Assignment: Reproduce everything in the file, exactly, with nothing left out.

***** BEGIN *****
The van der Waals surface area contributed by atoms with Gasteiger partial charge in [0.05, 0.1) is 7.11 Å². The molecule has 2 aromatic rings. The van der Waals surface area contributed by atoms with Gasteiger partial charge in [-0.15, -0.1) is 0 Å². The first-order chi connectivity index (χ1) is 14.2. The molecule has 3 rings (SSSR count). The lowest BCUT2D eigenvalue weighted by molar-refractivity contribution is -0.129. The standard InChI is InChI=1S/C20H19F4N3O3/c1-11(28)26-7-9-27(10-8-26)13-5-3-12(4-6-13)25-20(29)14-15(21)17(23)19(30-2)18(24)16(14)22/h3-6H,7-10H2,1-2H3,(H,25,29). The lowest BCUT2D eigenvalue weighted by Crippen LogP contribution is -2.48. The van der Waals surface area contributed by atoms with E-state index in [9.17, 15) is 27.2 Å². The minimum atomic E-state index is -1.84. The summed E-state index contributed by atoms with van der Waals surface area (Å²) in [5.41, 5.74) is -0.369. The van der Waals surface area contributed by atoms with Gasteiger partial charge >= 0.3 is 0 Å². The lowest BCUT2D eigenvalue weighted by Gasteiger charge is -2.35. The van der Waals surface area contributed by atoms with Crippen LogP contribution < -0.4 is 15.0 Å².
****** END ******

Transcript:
The van der Waals surface area contributed by atoms with Gasteiger partial charge in [0.05, 0.1) is 7.11 Å². The molecule has 2 aromatic rings. The van der Waals surface area contributed by atoms with Gasteiger partial charge in [-0.15, -0.1) is 0 Å². The first-order chi connectivity index (χ1) is 14.2. The molecule has 3 rings (SSSR count). The lowest BCUT2D eigenvalue weighted by molar-refractivity contribution is -0.129. The standard InChI is InChI=1S/C20H19F4N3O3/c1-11(28)26-7-9-27(10-8-26)13-5-3-12(4-6-13)25-20(29)14-15(21)17(23)19(30-2)18(24)16(14)22/h3-6H,7-10H2,1-2H3,(H,25,29). The lowest BCUT2D eigenvalue weighted by Crippen LogP contribution is -2.48. The van der Waals surface area contributed by atoms with E-state index in [9.17, 15) is 27.2 Å². The minimum atomic E-state index is -1.84. The summed E-state index contributed by atoms with van der Waals surface area (Å²) in [5.41, 5.74) is -0.369. The van der Waals surface area contributed by atoms with Gasteiger partial charge >= 0.3 is 0 Å². The lowest BCUT2D eigenvalue weighted by Gasteiger charge is -2.35. The van der Waals surface area contributed by atoms with Crippen LogP contribution < -0.4 is 15.0 Å².